"In the end, Reilly’s abbreviated framework is inadequate because original sin has been airbrushed out. It is in facing the realities of embedded disorders, pathologies, deformities, and evil that the [Aristotelian] ‘natural’ can best be understood. The movements Reilly criticizes are marked by a failure to confront embedded sin honestly and self-critically. That he deliberately avoids dealing with sin is unfortunate. Ultimately, it is not nature with which we have to deal, but the God of nature—indeed, not only ultimately but immediately. We must not suppose that, because Christian arguments have no purchase on cultural decision-making, we should mute their most explicitly Christian elements."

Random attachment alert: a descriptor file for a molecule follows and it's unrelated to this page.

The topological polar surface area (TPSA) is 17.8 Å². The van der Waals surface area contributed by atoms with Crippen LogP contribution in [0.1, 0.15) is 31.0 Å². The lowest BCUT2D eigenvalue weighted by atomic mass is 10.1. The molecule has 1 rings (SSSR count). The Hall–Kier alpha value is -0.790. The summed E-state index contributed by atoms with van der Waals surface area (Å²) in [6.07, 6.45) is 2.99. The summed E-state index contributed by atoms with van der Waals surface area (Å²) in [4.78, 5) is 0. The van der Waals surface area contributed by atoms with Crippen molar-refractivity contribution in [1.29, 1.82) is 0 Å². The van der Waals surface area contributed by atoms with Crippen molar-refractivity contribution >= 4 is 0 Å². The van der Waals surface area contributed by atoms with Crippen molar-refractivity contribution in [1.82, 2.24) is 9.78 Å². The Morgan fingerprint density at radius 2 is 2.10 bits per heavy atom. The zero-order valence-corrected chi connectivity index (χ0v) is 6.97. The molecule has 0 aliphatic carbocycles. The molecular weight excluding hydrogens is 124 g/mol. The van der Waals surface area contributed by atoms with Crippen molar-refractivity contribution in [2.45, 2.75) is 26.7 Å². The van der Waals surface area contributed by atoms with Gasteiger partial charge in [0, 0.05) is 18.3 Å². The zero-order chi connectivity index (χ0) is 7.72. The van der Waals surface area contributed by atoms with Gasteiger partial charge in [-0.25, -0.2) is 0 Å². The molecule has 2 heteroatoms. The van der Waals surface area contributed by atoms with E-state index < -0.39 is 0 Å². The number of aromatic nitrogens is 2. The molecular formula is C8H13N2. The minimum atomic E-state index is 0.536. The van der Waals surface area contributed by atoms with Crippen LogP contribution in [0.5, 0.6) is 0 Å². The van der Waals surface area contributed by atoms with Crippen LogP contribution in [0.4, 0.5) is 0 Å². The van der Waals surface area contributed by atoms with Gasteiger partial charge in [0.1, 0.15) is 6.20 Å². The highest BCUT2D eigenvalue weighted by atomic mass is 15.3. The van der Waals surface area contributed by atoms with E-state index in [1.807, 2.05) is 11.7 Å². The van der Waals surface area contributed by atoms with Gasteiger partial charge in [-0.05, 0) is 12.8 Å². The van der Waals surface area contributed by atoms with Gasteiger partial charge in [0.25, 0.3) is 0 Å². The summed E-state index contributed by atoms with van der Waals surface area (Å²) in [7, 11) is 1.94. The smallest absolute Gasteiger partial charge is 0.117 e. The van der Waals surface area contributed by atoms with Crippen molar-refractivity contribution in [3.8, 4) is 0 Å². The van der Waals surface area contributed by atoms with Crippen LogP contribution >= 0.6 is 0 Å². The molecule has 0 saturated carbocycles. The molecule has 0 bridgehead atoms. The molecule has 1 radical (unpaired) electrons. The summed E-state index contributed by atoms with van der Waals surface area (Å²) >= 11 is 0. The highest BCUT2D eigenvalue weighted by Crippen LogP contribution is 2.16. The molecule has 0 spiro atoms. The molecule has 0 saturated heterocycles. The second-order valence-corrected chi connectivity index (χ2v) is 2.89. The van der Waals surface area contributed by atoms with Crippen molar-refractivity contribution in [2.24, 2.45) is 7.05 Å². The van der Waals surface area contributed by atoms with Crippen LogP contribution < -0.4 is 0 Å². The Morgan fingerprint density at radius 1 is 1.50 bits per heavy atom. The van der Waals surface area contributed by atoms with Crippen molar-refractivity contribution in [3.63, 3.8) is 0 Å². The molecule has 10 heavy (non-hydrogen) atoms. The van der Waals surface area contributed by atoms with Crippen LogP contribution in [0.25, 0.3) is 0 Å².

Ephraim Radner, "Sin's nature," First things no. 247 (November 2014): 66 (65-66).